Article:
Improving single document summarization in a multi-document environment

Huspi, S 2015, Improving single document summarization in a multi-document environment, Doctor of Philosophy (PhD), Computer Science and Information Technology, RMIT University.


Document type: Thesis
Collection: Theses

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Title Improving single document summarization in a multi-document environment
Author(s) Huspi, S
Year 2015
Abstract Most automatic document summarization tools produce summaries from single or multiple document environments. Recent works have shown that there are possibilities to combine both systems: when summarising a single document, its related documents can be found. These documents might have similar knowledge and contain beneficial information in regard to the topic of the single document. Therefore, the summary produced will have sentences extracted from the local (single) document and make use of the additional knowledge from its surrounding (multi-) documents. This thesis will discuss the methodology and experiments to build a generic and extractive summary for a single document that includes information from its neighbourhood documents. We also examine the evaluation and configuration of such systems.

There are three contributions of our work. First, we explore the robustness of the Affinity Graph algorithm to generate a summary for a local document. This experiment focused on two main tasks: using different means to identify the related documents, and to summarize the local document by including the information from the related documents. We showed that our findings supported the previous work on document summarization using the Affinity Graph. However, contrary to past suggestions that one configuration of settings was best, we found no particular settings gave better improvements over another. Second, we applied the Affinity Graph algorithm in a social media environment. Recent work in social media suggests that information from blogs and tweets contain parts of the web document that are considered interesting to the user. We assumed that this information could be used to select important sentences from the web document, and hypothesized that the information would improve the summary of a single document.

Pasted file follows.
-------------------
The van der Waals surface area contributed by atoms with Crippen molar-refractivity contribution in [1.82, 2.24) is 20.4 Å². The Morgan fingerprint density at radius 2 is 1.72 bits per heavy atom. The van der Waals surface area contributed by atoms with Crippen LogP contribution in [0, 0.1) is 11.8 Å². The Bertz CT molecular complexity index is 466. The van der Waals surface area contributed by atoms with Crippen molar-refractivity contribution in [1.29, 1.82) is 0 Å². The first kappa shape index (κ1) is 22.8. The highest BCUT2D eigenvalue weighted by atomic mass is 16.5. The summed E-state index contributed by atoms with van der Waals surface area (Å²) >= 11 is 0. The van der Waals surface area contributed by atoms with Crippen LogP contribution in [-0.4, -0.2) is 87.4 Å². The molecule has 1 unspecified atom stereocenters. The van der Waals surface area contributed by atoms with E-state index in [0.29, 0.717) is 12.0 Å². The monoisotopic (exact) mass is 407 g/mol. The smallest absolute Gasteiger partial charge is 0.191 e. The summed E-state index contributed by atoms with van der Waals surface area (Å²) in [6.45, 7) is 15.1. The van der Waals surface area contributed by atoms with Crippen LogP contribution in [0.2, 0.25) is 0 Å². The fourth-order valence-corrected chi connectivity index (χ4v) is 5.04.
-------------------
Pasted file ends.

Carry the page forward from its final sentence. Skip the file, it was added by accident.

Third, we compare the summaries generated using the Affinity Graph algorithm in two types of evaluation. The first evaluation is by using ROUGE, a commonly used evaluation tools that measure the number of overlapping words between automated summaries and human-generated summaries. In the second evaluation, we studied the judgement of human users using a crowdsourcing platform. Here, we asked people to choose their judgement and explained their reasons to prefer one summary to another. The results from the ROUGE evaluation did not give significant results due to the small tweet-document dataset used in our experiments. However, our findings on the human judgement evaluation showed that the users are more likely to choose the summaries generated using the expanded tweets compared to summaries generated from the local documents only. We conclude the thesis with a study of the user comments, and discussion on the use of Affinity Graph to improve single document summarization. We also include the discussion of the lessons learnt from the user preference evaluation using crowdsourcing platform.
Degree Doctor of Philosophy (PhD)
Institution RMIT University
School, Department or Centre Computer Science and Information Technology
Subjects Information Retrieval and Web Search
Analysis of Algorithms and Complexity
Keyword(s) summary evaluation
crowdsourcing
graph-based algorithm
multi-document environment
single document summarization
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Created: Fri, 07 Jul 2017, 09:36:56 EST by Denise Paciocco
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